The robots.txt is a text file that resides in the top level folder on your webserver. The purpose of the robots.txt file (or just robots file) is to provide some guidance to search engine crawlers as to what should be crawled and indexed, and what content should not be crawled.
The robots.txt file uses an exclusion standard, which means that you need to use it if and only if you have to explicitly exclude URLs or if some URLs that have specific or different requirements that the default. It is very unlikely that a simple website or blog will have such requirements.
There are some advantages for such an approach. If there are a lot of files, especially images and binary files on your server that you do not wish to be crawled then they can be explicitly excluded. This will reduce the load on your web servers from repeated crawling by search bots. You can also instruct different crawlers to follow different rules that could improve crawling efficiency.
location of robots.txt
The robots.txt should always reside in the top most folder of your server. This folder is also known as the root folder or the document root of the web server. In other words, the robots.txt file should be accessible to everybody with the URL:
how to create a robots file
The robots.txt file can be created using any method, as long as it is a text file that can be read and parsed using standard methods. You can use a text editor such as vi or notepad to create this file. You can also auto-generate the file using your website code, if that is required. The Google Webmaster Tools provides a web interface to create such a file as well.
do you really need it?
No. It is not mandatory to have such a robots file. If there is no such file, then search engines will still crawl your web pages and index them normally. There are other ways to specify such rules for the search engines: using a robots meta tag in the page content or the X-Robots-Tag in the HTTP header will serve the same purpose. We will just consider the text file in this post.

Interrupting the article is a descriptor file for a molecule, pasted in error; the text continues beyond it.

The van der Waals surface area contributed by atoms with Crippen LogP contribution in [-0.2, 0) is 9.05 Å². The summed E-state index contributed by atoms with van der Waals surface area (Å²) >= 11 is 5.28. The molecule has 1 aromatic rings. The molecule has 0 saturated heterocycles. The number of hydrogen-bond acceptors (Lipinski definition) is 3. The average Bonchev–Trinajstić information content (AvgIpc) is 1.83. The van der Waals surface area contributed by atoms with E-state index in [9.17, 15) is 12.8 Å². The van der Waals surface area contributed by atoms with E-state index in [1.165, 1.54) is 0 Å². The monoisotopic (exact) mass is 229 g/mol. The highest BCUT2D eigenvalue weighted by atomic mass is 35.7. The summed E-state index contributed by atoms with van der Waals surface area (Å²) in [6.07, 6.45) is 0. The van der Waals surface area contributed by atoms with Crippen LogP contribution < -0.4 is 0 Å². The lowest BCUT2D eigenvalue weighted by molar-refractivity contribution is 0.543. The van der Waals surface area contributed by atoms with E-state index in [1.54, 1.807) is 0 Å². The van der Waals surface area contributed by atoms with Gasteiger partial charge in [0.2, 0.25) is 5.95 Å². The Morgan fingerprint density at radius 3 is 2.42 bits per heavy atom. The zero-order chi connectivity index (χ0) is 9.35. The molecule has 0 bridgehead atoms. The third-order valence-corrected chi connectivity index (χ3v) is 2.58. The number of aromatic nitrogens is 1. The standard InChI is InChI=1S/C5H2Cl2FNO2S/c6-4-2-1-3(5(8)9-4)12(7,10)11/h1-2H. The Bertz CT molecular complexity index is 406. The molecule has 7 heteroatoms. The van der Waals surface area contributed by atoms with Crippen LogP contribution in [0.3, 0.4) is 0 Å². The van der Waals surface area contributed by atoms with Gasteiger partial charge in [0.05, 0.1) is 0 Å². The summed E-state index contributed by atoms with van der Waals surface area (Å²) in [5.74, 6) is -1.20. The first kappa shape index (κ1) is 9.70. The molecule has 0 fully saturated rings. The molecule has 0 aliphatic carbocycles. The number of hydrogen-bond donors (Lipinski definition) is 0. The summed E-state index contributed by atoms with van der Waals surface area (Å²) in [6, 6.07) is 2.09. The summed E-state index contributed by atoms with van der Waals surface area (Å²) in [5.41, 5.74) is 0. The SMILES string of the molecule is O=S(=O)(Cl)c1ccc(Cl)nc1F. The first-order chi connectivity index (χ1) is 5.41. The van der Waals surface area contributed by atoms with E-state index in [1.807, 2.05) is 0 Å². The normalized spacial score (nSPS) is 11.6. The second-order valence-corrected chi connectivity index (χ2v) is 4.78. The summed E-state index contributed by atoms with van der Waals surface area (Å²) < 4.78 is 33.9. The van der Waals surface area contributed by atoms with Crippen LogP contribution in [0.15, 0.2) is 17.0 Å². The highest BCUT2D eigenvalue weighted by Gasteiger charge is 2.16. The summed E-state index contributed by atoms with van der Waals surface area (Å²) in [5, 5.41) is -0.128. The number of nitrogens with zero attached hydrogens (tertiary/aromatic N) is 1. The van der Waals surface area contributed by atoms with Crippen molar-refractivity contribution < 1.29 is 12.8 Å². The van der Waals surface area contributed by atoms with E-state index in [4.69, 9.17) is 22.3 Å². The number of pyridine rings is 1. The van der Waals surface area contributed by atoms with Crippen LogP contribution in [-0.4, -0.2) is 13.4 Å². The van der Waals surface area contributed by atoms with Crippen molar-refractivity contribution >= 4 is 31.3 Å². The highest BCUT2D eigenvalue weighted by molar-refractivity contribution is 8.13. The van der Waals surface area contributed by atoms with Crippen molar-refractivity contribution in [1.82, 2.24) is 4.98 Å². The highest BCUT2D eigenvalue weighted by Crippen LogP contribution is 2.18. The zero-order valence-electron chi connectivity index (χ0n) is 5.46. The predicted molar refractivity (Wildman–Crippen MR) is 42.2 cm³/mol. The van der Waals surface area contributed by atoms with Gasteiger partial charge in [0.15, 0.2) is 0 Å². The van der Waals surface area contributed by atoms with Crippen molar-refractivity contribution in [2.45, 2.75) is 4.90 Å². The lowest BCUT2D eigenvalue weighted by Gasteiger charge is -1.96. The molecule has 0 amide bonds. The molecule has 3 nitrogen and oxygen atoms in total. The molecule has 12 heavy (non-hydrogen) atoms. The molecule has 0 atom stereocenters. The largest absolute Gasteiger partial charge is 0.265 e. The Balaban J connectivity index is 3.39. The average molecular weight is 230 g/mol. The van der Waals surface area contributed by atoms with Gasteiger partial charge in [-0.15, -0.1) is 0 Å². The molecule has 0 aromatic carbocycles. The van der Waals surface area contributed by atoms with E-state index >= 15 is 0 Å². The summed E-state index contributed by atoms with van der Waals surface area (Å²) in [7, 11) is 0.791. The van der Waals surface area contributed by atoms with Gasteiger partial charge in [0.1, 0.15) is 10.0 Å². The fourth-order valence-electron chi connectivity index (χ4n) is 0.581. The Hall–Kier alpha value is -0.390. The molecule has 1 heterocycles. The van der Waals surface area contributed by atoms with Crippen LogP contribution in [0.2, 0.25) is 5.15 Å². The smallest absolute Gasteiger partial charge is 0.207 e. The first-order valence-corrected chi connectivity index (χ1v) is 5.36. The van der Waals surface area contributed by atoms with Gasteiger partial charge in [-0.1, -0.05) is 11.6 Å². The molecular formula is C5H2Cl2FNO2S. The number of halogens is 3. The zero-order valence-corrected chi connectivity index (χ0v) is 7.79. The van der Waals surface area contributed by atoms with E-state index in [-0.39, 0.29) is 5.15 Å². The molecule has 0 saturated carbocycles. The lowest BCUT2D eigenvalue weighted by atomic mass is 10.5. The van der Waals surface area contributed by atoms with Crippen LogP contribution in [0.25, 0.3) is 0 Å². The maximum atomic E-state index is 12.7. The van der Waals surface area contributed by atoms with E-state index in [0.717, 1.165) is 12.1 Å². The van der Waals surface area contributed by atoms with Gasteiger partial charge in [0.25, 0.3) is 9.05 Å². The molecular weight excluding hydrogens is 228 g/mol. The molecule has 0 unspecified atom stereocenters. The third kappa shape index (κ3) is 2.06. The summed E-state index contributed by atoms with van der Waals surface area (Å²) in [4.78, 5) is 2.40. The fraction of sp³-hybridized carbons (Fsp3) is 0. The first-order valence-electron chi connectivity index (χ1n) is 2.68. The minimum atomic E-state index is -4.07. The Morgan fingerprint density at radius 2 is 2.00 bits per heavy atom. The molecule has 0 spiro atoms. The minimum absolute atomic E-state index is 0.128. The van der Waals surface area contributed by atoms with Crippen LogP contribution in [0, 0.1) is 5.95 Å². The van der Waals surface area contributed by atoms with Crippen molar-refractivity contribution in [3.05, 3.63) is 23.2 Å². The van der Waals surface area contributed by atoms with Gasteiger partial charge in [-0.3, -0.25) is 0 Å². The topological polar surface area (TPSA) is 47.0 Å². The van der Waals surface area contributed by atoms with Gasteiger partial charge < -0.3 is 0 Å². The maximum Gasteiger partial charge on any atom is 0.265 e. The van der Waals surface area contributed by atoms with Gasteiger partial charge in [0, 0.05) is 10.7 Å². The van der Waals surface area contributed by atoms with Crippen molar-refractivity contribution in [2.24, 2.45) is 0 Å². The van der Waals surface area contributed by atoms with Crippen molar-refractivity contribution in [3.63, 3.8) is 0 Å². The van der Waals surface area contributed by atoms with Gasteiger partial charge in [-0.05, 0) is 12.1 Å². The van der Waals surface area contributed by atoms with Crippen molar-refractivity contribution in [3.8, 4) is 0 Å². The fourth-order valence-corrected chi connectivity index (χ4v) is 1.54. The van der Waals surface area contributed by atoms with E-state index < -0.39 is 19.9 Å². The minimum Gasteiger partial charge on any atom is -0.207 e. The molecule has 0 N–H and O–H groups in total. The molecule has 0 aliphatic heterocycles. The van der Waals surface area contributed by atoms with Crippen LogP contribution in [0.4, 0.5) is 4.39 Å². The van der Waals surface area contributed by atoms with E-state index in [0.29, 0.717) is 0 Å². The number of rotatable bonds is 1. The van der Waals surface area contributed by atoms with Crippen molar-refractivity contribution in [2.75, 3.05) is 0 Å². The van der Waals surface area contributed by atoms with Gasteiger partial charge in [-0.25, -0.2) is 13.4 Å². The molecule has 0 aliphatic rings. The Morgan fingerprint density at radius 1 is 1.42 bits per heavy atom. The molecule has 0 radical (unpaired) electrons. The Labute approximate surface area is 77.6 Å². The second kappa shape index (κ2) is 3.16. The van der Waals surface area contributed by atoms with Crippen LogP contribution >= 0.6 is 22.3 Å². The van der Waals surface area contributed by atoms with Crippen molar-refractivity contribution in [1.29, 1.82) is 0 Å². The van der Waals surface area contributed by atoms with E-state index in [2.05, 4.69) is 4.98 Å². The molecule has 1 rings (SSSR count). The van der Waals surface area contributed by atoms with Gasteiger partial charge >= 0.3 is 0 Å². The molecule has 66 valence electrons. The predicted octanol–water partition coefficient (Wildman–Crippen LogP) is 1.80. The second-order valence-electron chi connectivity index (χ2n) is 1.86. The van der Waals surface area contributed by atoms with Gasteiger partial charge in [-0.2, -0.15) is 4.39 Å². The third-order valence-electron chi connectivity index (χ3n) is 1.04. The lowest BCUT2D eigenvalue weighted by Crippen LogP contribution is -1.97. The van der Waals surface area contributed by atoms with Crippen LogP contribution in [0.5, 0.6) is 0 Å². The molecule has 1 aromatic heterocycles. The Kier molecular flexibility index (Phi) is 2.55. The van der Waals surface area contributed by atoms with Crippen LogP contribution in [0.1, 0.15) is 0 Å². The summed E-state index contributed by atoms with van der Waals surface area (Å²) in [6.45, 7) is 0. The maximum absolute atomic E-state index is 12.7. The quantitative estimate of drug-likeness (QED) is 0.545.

robots.txt format and directives
So, if decide that you need a robots.txt file then you also need to know the robots file format. There are four valid directives in the file: sitemap, user-agent, allow and disallow. All directives should be in a new line, and should be separated from its value with a colon (:). We will see some examples of the robot file format below.
The sitemap directive instructs the crawler where the sitemap file is located. By default, the sitemap file is located in the root folder with the name sitemap.xml. If you want to use a different file or file location then you could use this directive to point the crawler to its location. You should use an absolute URL to specify the sitemap file.
An example where the sitemap file is inside a folder called sitemaps is:
You can have multiple sitemap entries in the file. Also, the sitemap does not necessarily be in the same domain.
You can have different rules for different search crawlers, as long as you know the name by which it identifies itself. Every block inside the robots file should start with this directive (expect the sitemap block). You can use wildcards to match the crawlers as well. Some examples of user-agent directive are:
There are some things you should know when writing user-agent blocks.
- The crawler maps to one and exactly one block.
- The crawler maps to the most specific block or pattern in the list. For example, the googlebot-news will match to googlebot-news and googlebot will match to google in the above example.
- The order of the blocks in the file is not relevant.
- You can have multiple user-agent directive in a single block.
allow and disallow directives
The allow and disallow directives are only valid inside a user-agent directive or block. It maps to the user-agent directive that immediately precedes it. And the allow directive can be used to override the disallow directives.